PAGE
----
Steve Kaufmann: I agree.
AJ Hoge: That they don’t have to go to a class. They don’t have to study a text book. They don’t have to focus on a test. And there’s like … A lot of them go through this process of, “Oh, I don’t know. I mean, does it really work if I listen a lot and reading? And don’t I need to study the textbooks and…” But there’s this whole way of unlearning. Whereas, I find that a lot of times the older members are …
They’re far beyond that. They’re like I just wanna understand and speak and enjoy the language. And they’ll jump right into something. I wouldn’t say It’s new anymore but these new technologies, these new methods, and therefore they actually progress faster.
Steve Kaufrnann: But you know, you mentioned another thing there, which I think is very important. Very often the younger people, say in their 20s, they feel under pressure. “I need this for my job. I want to get a high score In TOEIC.” Whereas a 50-year-old, like he’s not in … like, I’m not gonna write TOEIC. Me, personally, I’m not gonna write … Like people ask me, “Well, what’s your level In the Chinese whatever exam?” I’m not gonna write an exam In Chinese. I’m happy to communicate In Chinese. I’m happy to read. I’m happy to understand when I watch movies. I’m happy. I’m not gonna write an exam. But the 20-year-old is much more concerned about these levels. You talked about levels. And the older people realize that It’s just a journey, It’s an adventure, it’s fun, It’s interesting.
We’re just happy to be doing It. And we don’t necessarily need to measure ourselves against anyone else.
AJ Hoge: Yeah. I fight … Now, this has sort of been … Personally, I find the education system to be very, very frustrating. And this Is one of the aspects. I find that …
Steve Kaufmann: For sure.
AJ Hoge: The goals and the … It all just gets kind of flip-flopped In people’s minds and they lose sight of what Is the actual purpose. Like why am I actually learning English?
Is it just to get a number on a test or is it so you can get out In the world and do something with the language? Whether that’s in business or travel or just personally. And I find that because they’re under such pressure and they’ve had these ideas beaten into their heads throughout the school systems that are Out there, throughout their education, that many of them have completely forgotten that you can actually use this In real life. That that’s ultimately the purpose of this, not I got X, a 343, on this test or whatever.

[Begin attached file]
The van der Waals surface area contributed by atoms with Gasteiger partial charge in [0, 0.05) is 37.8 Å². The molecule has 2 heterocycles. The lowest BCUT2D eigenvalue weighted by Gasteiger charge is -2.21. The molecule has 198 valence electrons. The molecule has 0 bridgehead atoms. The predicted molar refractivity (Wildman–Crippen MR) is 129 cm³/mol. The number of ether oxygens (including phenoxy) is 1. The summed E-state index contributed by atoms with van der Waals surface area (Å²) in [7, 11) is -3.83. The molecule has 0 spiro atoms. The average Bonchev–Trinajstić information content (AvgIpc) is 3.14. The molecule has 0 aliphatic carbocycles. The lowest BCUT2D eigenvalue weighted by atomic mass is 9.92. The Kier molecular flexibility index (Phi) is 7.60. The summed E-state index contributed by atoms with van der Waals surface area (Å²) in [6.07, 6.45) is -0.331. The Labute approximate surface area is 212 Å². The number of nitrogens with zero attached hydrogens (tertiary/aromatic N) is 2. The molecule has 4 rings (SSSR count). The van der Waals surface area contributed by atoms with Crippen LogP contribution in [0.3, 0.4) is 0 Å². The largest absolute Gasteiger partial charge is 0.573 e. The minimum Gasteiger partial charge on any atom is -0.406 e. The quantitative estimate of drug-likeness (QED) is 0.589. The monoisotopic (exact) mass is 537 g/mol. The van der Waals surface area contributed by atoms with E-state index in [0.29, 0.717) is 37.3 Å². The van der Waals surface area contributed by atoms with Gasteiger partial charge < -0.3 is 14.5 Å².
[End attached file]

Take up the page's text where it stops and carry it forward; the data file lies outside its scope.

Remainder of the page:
Steve Kaufmann: Yeah. I mean, that’s true. And to be fair to the school system, they’re measured all the time. They have to produce results, and so they want to do things that they can then measure and see and show. “See? We got X number of kids that got a B or an A or something.” And very often the net result at the end of it is, I mean, I don’t know about the United States, but In Canada, in the English language school system, people who study French, unless they’re In French Immersion, they really in most cases don’t end up speaking French. So, what does it matter that they got good marks? It doesn’t matter because they can’t speak French.
AJ Hoge: Right. There’s not a connection there. Exactly. I think that’s the problem. So then It’s like, okay, we’re doing it for … What are we doing it for? In the end, It’s sort of like all the … I see this … You know, I’m In Japan right now. And oh my god. It just …
Steve Kaufmann: Japan Is amazing. You go to a Japanese bookstore and you go to their English language section. It’s 50% TOEIC.
AJ Hoge: Yeah.
Steve Kaufmann: 50% of the books there are, “Here is your 5,000 words that you need for TOEIC.
AJ Hoge: Memorize them.
Steve Kaufmann: How to Ace TOEIC. And in reality, if they did these stories, and If they did things of interest to them and got themselves up to a level where they can consume content of Interest to them .. As Krashen says, meaningful Input, compelling Input, novels, history, politics, music, whatever they’re Interested in, they’ll do better on the TOEIC. And all those books, 50% of the books in the English language section, It’s just a waste of time.
AJ Hoge: Yeah. And it’s tragic because it’s … I think it amplifies the stress they’re already feeling about this test.
Steve Kaufmann: I know.